In the illustrated apparatus 1, the reciprocating brush 4 is driven by a cylindrical cam 36 operatively engaged with one of the rocker links 21. Referring to FIG. 3, the cam 36 is affixed to a cam shaft 37 which is rotatably mounted in a bearing block 38 mounted on the platform 23. The cam member 36 is cylindrical in form and is positioned on the shaft 37 at a selected angle. A cam follower member 39 is slidably mounted in the bearing block 38 and has roller members 40 which engage the periphery of the cam member 36. The follower 39 is connected to a cross link 41 which is connected to one of the rocker links 21.
The cam shaft 37 extends through the bearing block 38 and has a pulley or sheave 42 affixed on the end opposite the end having the cam member 36. An endless belt 43 passes around the pulley 42 and around the rotary brush 3 such that when the rotary brush 3 is rotated, the cam member 36 is rotated. As the cam rotates, its angular orientation causes a reciprocating motion to occur in the cam follower 39 which is engaged with the cam 36. This reciprocation is thus transferred to the reciprocating brush 4. The motion of the brush 4 is in reality a recurring arcuate motion, but the arc length of the motion is so short that for all practical purposes the motion of the brush 4 has the effect of a linear reciprocation.
At least one end of the mounting plate 28 is constrained in the vertical direction to prevent the brush 4 from tilting when weight is applied to only one end. As illustrated in FIG. 3, an end of the plate 28 extends through a slot 44 formed in the left hand side wall 12. Alternatively, one end of the plate 28 could be positioned between ledges extending inwardly from one of the side walls 12 for this purpose. The reciprocating brush 4 preferably includes a forwardly directed auxiliary brush 46 for cleaning a rear instep portion 47 of a shoe 7 (FIG. 1) between the front surface of the heel 48 and the sole 49 of the shoe.
The rotary brush 3 is positioned on the opposite side of the intermediate wall 15 from the reciprocating brush 4 and is provided to clean a front or toe portion 52 of the sole 49 of the shoe 7. The rotary brush 3 is cylindrical in shape and is rotatably mounted in rotary bearings 53 positioned on the opposite side walls 12. The rotary brush 3 is rotated by the motor 6 through an endless belt 54 passing around a pulley 55 on a shaft 56 of the motor 6 and around an end portion of the rotary brush 3. As described previously, the belt 43 which drives the reciprocating brush 4 also passes around the rotary brush 3 and is driven thereby. The belt 43 passes through an opening 57 in the intermediate wall 15 to reach the pulley 42. A guard member 58 is preferably positoned over the belt 43 to prevent accidental access thereto.
In construction, the rotary brush 3 includes an elongated cylindrical base 59 with bristles 60 extending radially therefrom. The base 59 may be formed of a material such as a plastic or wood. In a preferred embodiment of the apparatus 1, the bristles 60 are grouped in bundles which are arrayed on the base 59 in a helical manner. As illustrated in FIG. 2, the bundles of bristles 60 are positioned in diametrically opposed helical rows which originate at a center portion 61 of the base 59 and which progress helically toward the ends of the rotary brush 3. The rows of bristles 60 on the left side of the brush 3 are arrayed in left hand helixes while those on the right side extend in right hand helixes. However, the directions of the helixes depend on the direction of rotation of the rotary brush 3. The illustrated rotary brush 3 rotates in a counterclockwise direction as viewed in FIG. 6, that is, in a direction from the front wall 10 toward the rear wall 11 on the upper side of the rotary brush 3. The helical arrangement of the bristles 60 is believed to aid in the removal of material lodged in recesses of diagonally treaded soles of shoes such as certain kinds of athletic shoes, hiking boots, and work boots.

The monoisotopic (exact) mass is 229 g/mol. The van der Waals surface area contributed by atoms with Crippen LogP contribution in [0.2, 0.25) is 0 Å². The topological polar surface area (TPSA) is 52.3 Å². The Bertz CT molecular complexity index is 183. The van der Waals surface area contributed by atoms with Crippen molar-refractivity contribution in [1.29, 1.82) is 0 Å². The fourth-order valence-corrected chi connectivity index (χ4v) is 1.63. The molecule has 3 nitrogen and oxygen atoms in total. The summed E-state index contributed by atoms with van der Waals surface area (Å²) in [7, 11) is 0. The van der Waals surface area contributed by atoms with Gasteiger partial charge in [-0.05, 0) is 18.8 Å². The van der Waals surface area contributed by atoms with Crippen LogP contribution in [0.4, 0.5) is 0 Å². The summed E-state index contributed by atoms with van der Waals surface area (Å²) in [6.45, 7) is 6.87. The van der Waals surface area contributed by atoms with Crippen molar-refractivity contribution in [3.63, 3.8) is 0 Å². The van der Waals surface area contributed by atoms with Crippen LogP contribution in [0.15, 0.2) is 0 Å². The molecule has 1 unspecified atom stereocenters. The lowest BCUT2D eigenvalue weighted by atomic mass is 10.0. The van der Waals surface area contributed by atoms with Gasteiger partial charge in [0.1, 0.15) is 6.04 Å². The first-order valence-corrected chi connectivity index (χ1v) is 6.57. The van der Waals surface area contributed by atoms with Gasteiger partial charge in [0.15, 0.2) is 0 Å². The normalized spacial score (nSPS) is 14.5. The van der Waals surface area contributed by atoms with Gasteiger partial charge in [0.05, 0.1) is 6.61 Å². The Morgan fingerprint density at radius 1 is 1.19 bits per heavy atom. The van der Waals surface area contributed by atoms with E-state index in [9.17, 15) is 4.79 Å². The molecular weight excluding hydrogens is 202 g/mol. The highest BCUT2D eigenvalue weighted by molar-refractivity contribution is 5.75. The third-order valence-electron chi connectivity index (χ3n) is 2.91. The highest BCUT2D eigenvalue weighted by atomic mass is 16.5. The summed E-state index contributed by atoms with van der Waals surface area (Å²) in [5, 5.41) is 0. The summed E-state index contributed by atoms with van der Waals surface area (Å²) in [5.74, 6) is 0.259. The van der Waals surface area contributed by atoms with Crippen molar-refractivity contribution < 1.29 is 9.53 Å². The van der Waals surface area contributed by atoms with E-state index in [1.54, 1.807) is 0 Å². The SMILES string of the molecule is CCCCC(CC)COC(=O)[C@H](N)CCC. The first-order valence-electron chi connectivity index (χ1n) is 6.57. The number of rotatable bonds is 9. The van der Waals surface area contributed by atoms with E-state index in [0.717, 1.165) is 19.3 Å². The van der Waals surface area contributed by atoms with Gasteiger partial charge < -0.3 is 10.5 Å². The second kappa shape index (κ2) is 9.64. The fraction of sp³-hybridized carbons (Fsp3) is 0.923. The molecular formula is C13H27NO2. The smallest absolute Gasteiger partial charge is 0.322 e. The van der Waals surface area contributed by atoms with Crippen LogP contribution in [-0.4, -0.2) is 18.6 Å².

The oscillating brush 5 is positioned for rotary oscillation about a vertical axis at the approximate lateral center of the housing 2. The illustrated oscillating brush 5 includes an elongated shaft 64 which is rotatably mounted on the intermediate wall 15 as by means of a pair of short legged U-bolts 65. The position of the shaft 64 is fixed in a downward direction by a ledge 66 (FIG. 5), such as a small inverted L-shaped bracket, which is affixed to the intermediate wall 15. The brush 5 has a plurality of bristles 67 which radiate horizontally in a cylindrical pattern from an upper end of the shaft 64. The length of the shaft 64 is such that the bristles 67 are positioned at a level above the upper edge of the intermediate wall 15.
The illustrated oscillating brush 5 is driven by the reciprocating motion of the reciprocating brush 4. Referring to FIG. 5, a post 68 extends downwardly from the underside of the mounting plate 28 of the brush 4. The brush 5 includes a forked arm 69 extending radially from the shaft 64 and having a pair of tines 70 which are positioned on opposite sides of the post 68. The fit between the tines 70 and the post 68 is preferably loose to avoid binding. As the brush 4 moves in its quasi-linear reciprocating motion, the motion is transferred through the post 68 and arm 69 to the shaft 64 of the brush 5 such that the brush 5 oscillates in a rotary manner. The oscillating brush 5 is provided to clean side portions of the sole 49 and heel 48 of the shoe 7.